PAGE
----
DENNIS SCHWARTZ Movie Reviews

 
BEAU GESTE (director: William A. Wellman; screenwriters: Robert Carson/based on the novel by P. C. Wren; cinematographer: Theodor Sparkuhl; editor: Thomas Scott; music: Alfred Newman; cast: Gary Cooper (Michael "Beau" Geste), Ray Milland (John Geste), Robert Preston (Digby Geste), Brian Donlevy (Sergeant Markoff), Susan Hayward (Isobel Rivers), J. Carrol Naish (Rasinoff), Albert Dekker (Schwartz), Broderick Crawford (Hank Miller), Heather Thatcher (Lady Patricia Brandon), James Stephenson (Maj. Henri de Beaujolais), Harvey Stephens (Lt. Martin), Donald O'Connor (Beau as a kid), Billy Cook (John as a kid), David Holt (Digby as a kid), G. P. Huntley (Augustus Brandon); Runtime: 120; MPAA Rating: NR; producer: William A. Wellman; Paramount; 1939)

"Dashing fantasy schoolboy romantic adventure tale on brotherhood."

Reviewed by Dennis Schwartz 

Dashing fantasy schoolboy romantic adventure tale on brotherhood, written by Robert Carson and based on the 1924 novel by English soldier/author P. C. Wren. This is a remake of the excellent 1926 silent original starring Ronald Colman. There was an awful third version in 1966, that's best ignored. Director William A. Wellman ("Wings"/"A Star is Born"/"Yellow Sky") keeps things spirited, and presents an amazing opening scene in the Sahara at a Foreign Legion fort. That leads to a flashback to explain things. Buttercup Valley, near Yuma, subs for the Sahara.

The pic opens with a quote from an Arab proverb: "The love of a man for a woman waxes and wanes like the moon, but the love of brother for brother is steadfast as the stars and endures like the word of the prophet."

Foreign Legion Major Henri de Beaujolais (James Stephenson) and his Sahara desert troops have been summoned to add support at Fort Zinderneuf from an Arab attack, but mysteriously find no soldiers still alive but their corpses still at their station. On the body of Sergeant Markoff (Brian Donlevy), the Major finds a note whereby he confesses to the theft of the valuable Blue Water saffire in England.

We flashback to fifteen years earlier at Brandon manor, England, and kid brothers Beau Geste (Donald O'Connor), John (Billy Cook), and Digby (David Holt) are playing military games with the oldest, Beau, the leader. They are orphans raised to a life of privilege by the kindly Lady Patricia Brandon (Heather Thatcher), their aunt, who uses the inheritance from the estate to support the children but is in conflict with the boys' uncle, her estranged husband, Sir Hector Brandon, who wants the inheritance for his high lifestyle of world travel. There's another flashback forward of fifteen years later, when the brothers are young adults and John Geste (Ray Milland) is in love with his Aunt Patricia's piano playing pretty ward Isobel (Susan Hayward). When the boys are told that Uncle Hector will be arriving to take the prized sapphire, the Blue Water, they ask for a last look at it. But the lights go off and the jewel mysteriously disappears. Beau splits the next day leaving a note that he stole the jewel. Digby (Robert Preston) and John also split to join Beau, guessing right that he joined the Foreign Legion. The three brothers find themselves at a fort in Saida, and are under the training command of the sadistic former Russian soldier Sergeant Markoff (Brian Donlevy). When the weasel Rasinoff (J. Carrol Naish), a known thief, overhears the brothers talk about a jewel theft they were involved in, he's forced to tell this to Markoff when he fails to steal the jewel from Beau and is exposed. The corrupt Markoff schemes to partner with Rasinoff to get the jewel and splits the brothers up, taking Beau and John with him to Fort Zinderneuf while Digby remains at the main fort with Major Beaujolais. When the fair-minded Lt. Martin (Harvey Stephens) dies of a fever, the ruthless Markoff takes command of the fort. This leads to a planned mutiny by the men, but with the sneaky Rasinoff telling Markoff about the mutiny it's foiled. Before Markoff can punish the traitors with the firing squad, there's a massive attack by the Arabs. The Legionnaires repel the first attack, but in the later attacks Beau is fatally shot and most of the garrison is killed. Before Beau dies, the reinforcements arrive and bugler Digby is the first on the scene to enter the fort. Previously Beau had John place his confession note on the jewel robbery in Markoff's hand and orders John to escape and return to England with another note for Aunt Pat. Digby burns down the fort to give Beau a Viking funeral, something he always craved. The surviving brothers reunite and run across the Arabs in the desert, where Digby is killed in battle. John eventually reaches Brandon manor and finds Isobel waiting for him. We learn in the note, that Beau as a child was hiding in a knight's armor suit and saw his Aunt sell the sapphire to support her charges and then she replaced it with a fake. The noble Beau stole the fake so his Aunt could be free of Sir Hector for good, and without him accusing her of swindling him out of his money.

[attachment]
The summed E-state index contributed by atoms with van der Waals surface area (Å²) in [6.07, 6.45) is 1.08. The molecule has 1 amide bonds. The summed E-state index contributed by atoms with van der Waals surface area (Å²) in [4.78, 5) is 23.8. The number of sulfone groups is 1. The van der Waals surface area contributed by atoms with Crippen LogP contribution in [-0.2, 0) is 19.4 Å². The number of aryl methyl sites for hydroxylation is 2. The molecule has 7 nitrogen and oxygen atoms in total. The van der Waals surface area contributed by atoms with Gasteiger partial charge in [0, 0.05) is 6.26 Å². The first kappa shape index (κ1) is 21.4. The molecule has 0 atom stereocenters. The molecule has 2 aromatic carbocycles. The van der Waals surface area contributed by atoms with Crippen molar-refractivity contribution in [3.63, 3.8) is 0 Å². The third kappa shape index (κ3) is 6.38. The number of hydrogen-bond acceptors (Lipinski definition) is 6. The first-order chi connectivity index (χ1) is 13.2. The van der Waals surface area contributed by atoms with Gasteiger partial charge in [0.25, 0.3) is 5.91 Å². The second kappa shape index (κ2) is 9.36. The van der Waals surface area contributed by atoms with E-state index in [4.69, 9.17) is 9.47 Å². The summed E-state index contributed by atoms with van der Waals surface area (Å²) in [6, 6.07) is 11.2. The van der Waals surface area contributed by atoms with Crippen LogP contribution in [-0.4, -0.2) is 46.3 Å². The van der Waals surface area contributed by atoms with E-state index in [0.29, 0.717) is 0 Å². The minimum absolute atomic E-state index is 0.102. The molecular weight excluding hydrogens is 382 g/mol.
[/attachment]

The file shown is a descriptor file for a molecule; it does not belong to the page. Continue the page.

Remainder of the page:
Though hardly believable, it was a fun story about self-sacrifice and honor. There's a great performance by Donlevy as the sergeant no one would ever want, and Cooper is quite good as the taciturn but forceful hero. While J. Carrol Naish plays a worm that even Peter Lorre couldn't have played better.

REVIEWED ON 10/15/2011       GRADE: A-

Dennis Schwartz: "Ozus' World Movie Reviews"

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